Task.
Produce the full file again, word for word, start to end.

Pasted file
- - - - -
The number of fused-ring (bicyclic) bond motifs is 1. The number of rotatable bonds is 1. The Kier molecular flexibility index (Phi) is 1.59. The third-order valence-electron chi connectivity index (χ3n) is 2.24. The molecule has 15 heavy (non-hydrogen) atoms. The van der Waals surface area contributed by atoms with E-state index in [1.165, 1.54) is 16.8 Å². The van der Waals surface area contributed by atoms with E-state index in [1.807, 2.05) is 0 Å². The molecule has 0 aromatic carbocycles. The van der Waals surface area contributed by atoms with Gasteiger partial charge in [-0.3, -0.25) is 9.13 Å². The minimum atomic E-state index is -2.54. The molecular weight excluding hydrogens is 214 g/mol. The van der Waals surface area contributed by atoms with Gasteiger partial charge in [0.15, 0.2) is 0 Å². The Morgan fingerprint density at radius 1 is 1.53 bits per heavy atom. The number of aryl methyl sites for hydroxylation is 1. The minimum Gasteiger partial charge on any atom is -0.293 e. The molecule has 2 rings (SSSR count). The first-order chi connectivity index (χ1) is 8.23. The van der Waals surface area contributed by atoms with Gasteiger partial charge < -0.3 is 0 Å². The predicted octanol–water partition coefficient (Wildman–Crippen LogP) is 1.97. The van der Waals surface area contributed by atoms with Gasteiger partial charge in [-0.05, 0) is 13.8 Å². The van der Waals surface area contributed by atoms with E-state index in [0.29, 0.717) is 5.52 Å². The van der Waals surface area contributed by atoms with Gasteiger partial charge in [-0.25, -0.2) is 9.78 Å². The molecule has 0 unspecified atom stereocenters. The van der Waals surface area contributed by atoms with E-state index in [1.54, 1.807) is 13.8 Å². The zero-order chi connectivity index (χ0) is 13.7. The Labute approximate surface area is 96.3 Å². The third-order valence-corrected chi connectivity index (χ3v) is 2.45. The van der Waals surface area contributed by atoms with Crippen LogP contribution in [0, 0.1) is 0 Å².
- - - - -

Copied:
The number of fused-ring (bicyclic) bond motifs is 1. The number of rotatable bonds is 1. The Kier molecular flexibility index (Phi) is 1.59. The third-order valence-electron chi connectivity index (χ3n) is 2.24. The molecule has 15 heavy (non-hydrogen) atoms. The van der Waals surface area contributed by atoms with E-state index in [1.165, 1.54) is 16.8 Å². The van der Waals surface area contributed by atoms with E-state index in [1.807, 2.05) is 0 Å². The molecule has 0 aromatic carbocycles. The van der Waals surface area contributed by atoms with Gasteiger partial charge in [-0.3, -0.25) is 9.13 Å². The minimum atomic E-state index is -2.54. The molecular weight excluding hydrogens is 214 g/mol. The van der Waals surface area contributed by atoms with Gasteiger partial charge in [0.15, 0.2) is 0 Å². The Morgan fingerprint density at radius 1 is 1.53 bits per heavy atom. The number of aryl methyl sites for hydroxylation is 1. The minimum Gasteiger partial charge on any atom is -0.293 e. The molecule has 2 rings (SSSR count). The first-order chi connectivity index (χ1) is 8.23. The van der Waals surface area contributed by atoms with Gasteiger partial charge < -0.3 is 0 Å². The predicted octanol–water partition coefficient (Wildman–Crippen LogP) is 1.97. The van der Waals surface area contributed by atoms with Gasteiger partial charge in [-0.05, 0) is 13.8 Å². The van der Waals surface area contributed by atoms with E-state index in [0.29, 0.717) is 5.52 Å². The van der Waals surface area contributed by atoms with Gasteiger partial charge in [-0.25, -0.2) is 9.78 Å². The molecule has 0 unspecified atom stereocenters. The van der Waals surface area contributed by atoms with E-state index in [1.54, 1.807) is 13.8 Å². The zero-order chi connectivity index (χ0) is 13.7. The Labute approximate surface area is 96.3 Å². The third-order valence-corrected chi connectivity index (χ3v) is 2.45. The van der Waals surface area contributed by atoms with Crippen LogP contribution in [0, 0.1) is 0 Å².